Do beverages really need new labeling?
ATB Notice No. 41
The Alcohol and Tobacco Tax and Trade Bureau recently released Notice No. 41 for comment from the industry. This notice proposed new rules for wine, beer, and spirit labeling. Under the proposed legislation, alcohol manufacturers would be required to create new labels for their product that describes calories, carbohydrates, fat and protein information for the serving size. It would also be required to list the amount of alcohol contained in one serving of the beverage, although some states have regulations prohibiting the listing of alcohol on beer. The proposed labeling is designed to help the consumer, but does it really? And what affect will it have on the industry?
Nutritional information on alcohol labels
New labels are required by the proposal to contain nutritional information. Usually alcoholic beverages do not contain any fat. Some beverages contain small amounts of protein, but the amounts are not likely to be high enough to make much difference. That leaves calories and carbohydrates. Beers contain carbohydrates, but wine and spirits contain almost none. All alcoholic beverages contain calories, but the caloric content is a function of the amount of alcohol in the drink. Alcohol contains about 7 calories per gram of alcohol. Simple math can give a very reasonable estimate of caloric content. Is a new label necessary to convey the number of calories?
And is caloric content an accurate measure? Some studies show that moderate alcohol consumed with food changes the absorption rate of nutrients. (Lawrence Feinman, Absorption and utilization of nutrients in alcoholism; Alcohol Health & Research World, Summer, 1989, Eric Jequier, Alcohol intake and body weight: a paradox; American Journal of Clinical Nutrition, Vol. 69, No. 2, 173-174, February 1999) Alcohol increases metabolic rates, and moderate use has even been shown to increase weight loss. The real problem is that the new rules would require nutritional information on a beverage that has no real nutritional value.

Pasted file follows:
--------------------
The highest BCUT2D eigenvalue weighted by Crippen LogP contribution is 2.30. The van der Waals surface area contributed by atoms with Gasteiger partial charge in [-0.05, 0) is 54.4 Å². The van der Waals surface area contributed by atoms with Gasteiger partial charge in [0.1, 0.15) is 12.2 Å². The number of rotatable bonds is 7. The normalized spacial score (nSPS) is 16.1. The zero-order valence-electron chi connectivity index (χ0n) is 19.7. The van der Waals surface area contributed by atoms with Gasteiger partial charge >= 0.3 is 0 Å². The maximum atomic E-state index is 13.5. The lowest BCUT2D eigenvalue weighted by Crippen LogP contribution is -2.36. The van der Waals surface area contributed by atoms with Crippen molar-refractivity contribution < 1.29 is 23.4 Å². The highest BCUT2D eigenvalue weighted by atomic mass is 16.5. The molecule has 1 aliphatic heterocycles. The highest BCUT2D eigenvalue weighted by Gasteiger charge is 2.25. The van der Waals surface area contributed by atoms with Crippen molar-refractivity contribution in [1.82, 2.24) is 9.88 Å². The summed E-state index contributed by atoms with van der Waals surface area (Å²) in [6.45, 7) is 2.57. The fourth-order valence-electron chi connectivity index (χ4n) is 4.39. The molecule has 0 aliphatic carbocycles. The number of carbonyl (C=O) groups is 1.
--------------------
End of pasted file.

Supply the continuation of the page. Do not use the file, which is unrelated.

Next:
Serving sizes can also be very misleading to a consumer. A 1.5 oz spirit has much more alcohol than a 5 oz serving of wine or 12 oz serving of beer. Can they really be considered equivalent? In Colorado, beer can be purchased that is 3.2% or lower. If you have 2 beers over a one hour period, is this really the same as 2 shots of tequila? Listing a serving size on labels could be very misleading and dangerous to a consumer.
Cost for new alcohol labels
Another issue is the cost to the industry. While large manufacturers would not be hit as hard, smaller wineries and breweries could be hit very hard. According to the Small Business Association, 98% of America’s wineries are considered small businesses. Changing a label could cost anywhere from $2000 to $5000 dollars per label design. This does not include the laboratory costs to analyze the beverages or the proposed allergen tests. These amounts add up significantly for small producers.
The new proposal does have the consumers’ interests at heart, but the new labeling does not seem well thought out. Requiring nutritional information on a beverage that contains no nutritional value seems unreasonable and unnecessary.
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I live in Denver, Colorado. This blog is everything about beer, wine, cider, mead and other spirits.
I am a avid homebrewer and winemaker. I’ve been making my own beer and wine for many years. I started making beer when I was in college (mostly because the drinking age in the United States is 21). My first few beers were horrible. The beers are much better now, and I often supply my neighborhood with free beer! It is a great hobby!